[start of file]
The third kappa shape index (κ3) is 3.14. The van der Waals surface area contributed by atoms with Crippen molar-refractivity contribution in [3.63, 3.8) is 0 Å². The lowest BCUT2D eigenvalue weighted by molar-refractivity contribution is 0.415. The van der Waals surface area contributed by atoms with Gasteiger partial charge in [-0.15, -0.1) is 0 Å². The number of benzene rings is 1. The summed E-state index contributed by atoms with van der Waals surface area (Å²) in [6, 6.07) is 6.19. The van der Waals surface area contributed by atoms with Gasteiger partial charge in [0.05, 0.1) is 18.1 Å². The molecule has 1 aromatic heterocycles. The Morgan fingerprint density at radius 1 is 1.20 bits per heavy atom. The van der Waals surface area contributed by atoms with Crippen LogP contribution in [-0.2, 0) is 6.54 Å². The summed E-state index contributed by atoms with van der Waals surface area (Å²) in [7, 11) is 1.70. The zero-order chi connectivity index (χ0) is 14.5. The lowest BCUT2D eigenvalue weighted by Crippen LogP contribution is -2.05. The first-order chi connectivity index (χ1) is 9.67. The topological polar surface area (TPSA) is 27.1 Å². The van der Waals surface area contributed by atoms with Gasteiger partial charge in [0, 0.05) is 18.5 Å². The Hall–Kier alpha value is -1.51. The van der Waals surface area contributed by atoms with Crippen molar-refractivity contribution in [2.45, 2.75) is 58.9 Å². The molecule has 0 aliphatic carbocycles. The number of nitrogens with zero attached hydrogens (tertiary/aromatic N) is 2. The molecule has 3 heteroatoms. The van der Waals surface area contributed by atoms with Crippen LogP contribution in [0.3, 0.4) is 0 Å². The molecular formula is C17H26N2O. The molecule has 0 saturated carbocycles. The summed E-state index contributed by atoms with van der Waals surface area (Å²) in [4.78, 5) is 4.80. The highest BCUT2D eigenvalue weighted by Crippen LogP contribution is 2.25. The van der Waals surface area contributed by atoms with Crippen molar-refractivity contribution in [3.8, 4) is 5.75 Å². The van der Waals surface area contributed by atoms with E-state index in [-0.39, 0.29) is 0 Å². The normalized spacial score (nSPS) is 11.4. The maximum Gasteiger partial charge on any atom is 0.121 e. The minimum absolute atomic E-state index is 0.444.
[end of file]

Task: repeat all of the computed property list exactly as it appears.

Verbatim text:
The third kappa shape index (κ3) is 3.14. The van der Waals surface area contributed by atoms with Crippen molar-refractivity contribution in [3.63, 3.8) is 0 Å². The lowest BCUT2D eigenvalue weighted by molar-refractivity contribution is 0.415. The van der Waals surface area contributed by atoms with Gasteiger partial charge in [-0.15, -0.1) is 0 Å². The number of benzene rings is 1. The summed E-state index contributed by atoms with van der Waals surface area (Å²) in [6, 6.07) is 6.19. The van der Waals surface area contributed by atoms with Gasteiger partial charge in [0.05, 0.1) is 18.1 Å². The molecule has 1 aromatic heterocycles. The Morgan fingerprint density at radius 1 is 1.20 bits per heavy atom. The van der Waals surface area contributed by atoms with Crippen LogP contribution in [-0.2, 0) is 6.54 Å². The summed E-state index contributed by atoms with van der Waals surface area (Å²) in [7, 11) is 1.70. The zero-order chi connectivity index (χ0) is 14.5. The lowest BCUT2D eigenvalue weighted by Crippen LogP contribution is -2.05. The first-order chi connectivity index (χ1) is 9.67. The topological polar surface area (TPSA) is 27.1 Å². The van der Waals surface area contributed by atoms with Gasteiger partial charge in [0, 0.05) is 18.5 Å². The Hall–Kier alpha value is -1.51. The van der Waals surface area contributed by atoms with Crippen molar-refractivity contribution in [2.45, 2.75) is 58.9 Å². The molecule has 0 aliphatic carbocycles. The number of nitrogens with zero attached hydrogens (tertiary/aromatic N) is 2. The molecule has 3 heteroatoms. The van der Waals surface area contributed by atoms with Crippen LogP contribution in [0.3, 0.4) is 0 Å². The molecular formula is C17H26N2O. The molecule has 0 saturated carbocycles. The summed E-state index contributed by atoms with van der Waals surface area (Å²) in [4.78, 5) is 4.80. The highest BCUT2D eigenvalue weighted by Crippen LogP contribution is 2.25. The van der Waals surface area contributed by atoms with Crippen molar-refractivity contribution in [3.8, 4) is 5.75 Å². The van der Waals surface area contributed by atoms with E-state index in [-0.39, 0.29) is 0 Å². The normalized spacial score (nSPS) is 11.4. The maximum Gasteiger partial charge on any atom is 0.121 e. The minimum absolute atomic E-state index is 0.444.